Wednesday, 19 June 2013

First Day on Earth

First Day on EarthFirst Day on Earth by Cecil Castellucci
My rating: 4 of 5 stars

"We are all in the gutter,
but some of us are looking at the stars."
- Oscar Wilde

Beautiful, short, but thoughtful, novel. First Day on Earth tackles the subject of alienation - both literal and metaphorical - as well as abandonment, belonging and... space travel. The protagonist, Mal, belongs to Alateen, as well as a support group for alien abductees. A complicated life. There's also enough teenage kick in this book to gain the interest of most YA readers.

I would have liked to have seen the resolution with Mal's father issue handled in a more complex way. Other than that, the novel makes the reader deeply empathize with Mal's heartbreak.

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Monday, 17 June 2013

Lost Cause

Lost Cause (Seven, #2)Lost Cause by John Wilson
My rating: 4 of 5 stars

Love the concept of this series. A grandfather leaves his seven grandsons specific tasks and adventures in his will.

LOST CAUSE concerns Steve discovering his grandfather's involvement in the Spanish Civil War. The book does a great job at weaving in historical facts and ambiguities. I would say that is a good choice for a reluctant readers, except that sometimes I found the writing a bit patronizing.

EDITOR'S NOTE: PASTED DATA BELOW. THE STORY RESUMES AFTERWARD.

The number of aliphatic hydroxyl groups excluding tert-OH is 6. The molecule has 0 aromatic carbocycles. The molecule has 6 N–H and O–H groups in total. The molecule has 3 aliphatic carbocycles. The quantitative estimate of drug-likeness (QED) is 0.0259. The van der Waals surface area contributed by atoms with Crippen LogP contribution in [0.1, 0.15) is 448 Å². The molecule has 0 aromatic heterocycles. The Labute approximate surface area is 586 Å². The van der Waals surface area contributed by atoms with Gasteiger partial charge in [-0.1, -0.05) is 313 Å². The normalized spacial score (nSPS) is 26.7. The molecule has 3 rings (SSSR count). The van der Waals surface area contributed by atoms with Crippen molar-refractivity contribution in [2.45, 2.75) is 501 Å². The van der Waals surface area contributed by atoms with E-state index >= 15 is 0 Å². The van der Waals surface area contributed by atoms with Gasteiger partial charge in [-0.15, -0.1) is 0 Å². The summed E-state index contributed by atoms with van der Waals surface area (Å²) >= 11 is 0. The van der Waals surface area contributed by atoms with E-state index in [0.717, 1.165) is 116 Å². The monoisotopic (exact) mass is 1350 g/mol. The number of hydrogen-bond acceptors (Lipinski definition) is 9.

The series could be used for literature circles, as well as research on the contexts and locals of each novel.

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Wednesday, 12 June 2013

The Rehearsal

The RehearsalThe Rehearsal by Eleanor Catton
My rating: 5 of 5 stars

“All the world’s a stage,
And all the men and women are merely players;”

So it seems in Eleanor Catton’s dazzling debut novel, The Rehearsal. “What am I?” one of the characters asks. The question of identity is explored in the intersecting plotlines involving a high school sex scandal, an acting institute, a burgeoning lesbian relationship, and lost love. It would be interesting to teach this book to girls in high school, especially since an all-girls’ academy is the primary setting. The desire to protect teens may not be the best thing for them. As the saxophone teachers says wearily to one of her student’s mothers:

[R]emember that these years of your daughter’s life are only the rehearsal for everything that comes after. Remember that it’s in her best interests for everything to go wrong. It’s in her best interests to slip up now, while she’s still safe in the Green Room...Don’t wait until she’s out in the savage white light of the floods, where everyone can see.

Catton’s novel is tightly written and keenly observant. She describes one student, a loner, as being “too bright for the slutty girls and two savage for the bright girls, haunting the edges and corners of the school like a sullen, disillusioned ghost and pursued by frightened vicious rumours that she is possibly probably gay.”

The structure is fantastic and experimental, just like a good teenage-hood should be.

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